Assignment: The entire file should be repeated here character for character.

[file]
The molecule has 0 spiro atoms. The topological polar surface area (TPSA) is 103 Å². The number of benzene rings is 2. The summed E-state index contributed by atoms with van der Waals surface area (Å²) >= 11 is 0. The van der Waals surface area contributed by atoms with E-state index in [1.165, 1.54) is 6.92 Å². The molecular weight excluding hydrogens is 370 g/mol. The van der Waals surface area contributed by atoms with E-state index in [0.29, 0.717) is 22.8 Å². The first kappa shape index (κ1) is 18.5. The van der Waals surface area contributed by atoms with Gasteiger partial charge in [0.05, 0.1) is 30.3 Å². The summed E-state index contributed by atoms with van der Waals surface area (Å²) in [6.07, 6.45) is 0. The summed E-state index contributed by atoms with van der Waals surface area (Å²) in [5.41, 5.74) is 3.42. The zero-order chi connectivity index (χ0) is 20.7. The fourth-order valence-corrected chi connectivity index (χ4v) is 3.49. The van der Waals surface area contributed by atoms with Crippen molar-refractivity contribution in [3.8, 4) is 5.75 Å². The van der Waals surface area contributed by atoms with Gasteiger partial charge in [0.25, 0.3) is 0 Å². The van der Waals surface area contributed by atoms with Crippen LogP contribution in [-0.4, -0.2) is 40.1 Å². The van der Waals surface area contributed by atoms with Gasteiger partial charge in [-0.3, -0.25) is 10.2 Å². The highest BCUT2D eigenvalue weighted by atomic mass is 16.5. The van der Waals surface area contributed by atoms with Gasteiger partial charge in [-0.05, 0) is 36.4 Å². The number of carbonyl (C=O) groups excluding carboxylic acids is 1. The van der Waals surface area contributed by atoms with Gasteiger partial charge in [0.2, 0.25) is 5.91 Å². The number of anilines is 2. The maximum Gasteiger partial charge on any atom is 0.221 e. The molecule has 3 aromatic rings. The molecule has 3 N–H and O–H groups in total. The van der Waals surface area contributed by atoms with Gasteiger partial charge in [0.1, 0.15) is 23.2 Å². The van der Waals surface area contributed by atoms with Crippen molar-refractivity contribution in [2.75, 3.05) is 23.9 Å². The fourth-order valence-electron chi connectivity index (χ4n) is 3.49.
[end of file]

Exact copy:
The molecule has 0 spiro atoms. The topological polar surface area (TPSA) is 103 Å². The number of benzene rings is 2. The summed E-state index contributed by atoms with van der Waals surface area (Å²) >= 11 is 0. The van der Waals surface area contributed by atoms with E-state index in [1.165, 1.54) is 6.92 Å². The molecular weight excluding hydrogens is 370 g/mol. The van der Waals surface area contributed by atoms with E-state index in [0.29, 0.717) is 22.8 Å². The first kappa shape index (κ1) is 18.5. The van der Waals surface area contributed by atoms with Gasteiger partial charge in [0.05, 0.1) is 30.3 Å². The summed E-state index contributed by atoms with van der Waals surface area (Å²) in [6.07, 6.45) is 0. The summed E-state index contributed by atoms with van der Waals surface area (Å²) in [5.41, 5.74) is 3.42. The zero-order chi connectivity index (χ0) is 20.7. The fourth-order valence-corrected chi connectivity index (χ4v) is 3.49. The van der Waals surface area contributed by atoms with Crippen molar-refractivity contribution in [3.8, 4) is 5.75 Å². The van der Waals surface area contributed by atoms with Gasteiger partial charge in [0.25, 0.3) is 0 Å². The van der Waals surface area contributed by atoms with Crippen LogP contribution in [-0.4, -0.2) is 40.1 Å². The van der Waals surface area contributed by atoms with Gasteiger partial charge in [-0.3, -0.25) is 10.2 Å². The highest BCUT2D eigenvalue weighted by atomic mass is 16.5. The van der Waals surface area contributed by atoms with Gasteiger partial charge in [-0.05, 0) is 36.4 Å². The number of carbonyl (C=O) groups excluding carboxylic acids is 1. The van der Waals surface area contributed by atoms with Gasteiger partial charge in [0.2, 0.25) is 5.91 Å². The number of anilines is 2. The maximum Gasteiger partial charge on any atom is 0.221 e. The molecule has 3 aromatic rings. The molecule has 3 N–H and O–H groups in total. The van der Waals surface area contributed by atoms with Gasteiger partial charge in [0.1, 0.15) is 23.2 Å². The van der Waals surface area contributed by atoms with Crippen molar-refractivity contribution in [2.75, 3.05) is 23.9 Å². The fourth-order valence-electron chi connectivity index (χ4n) is 3.49.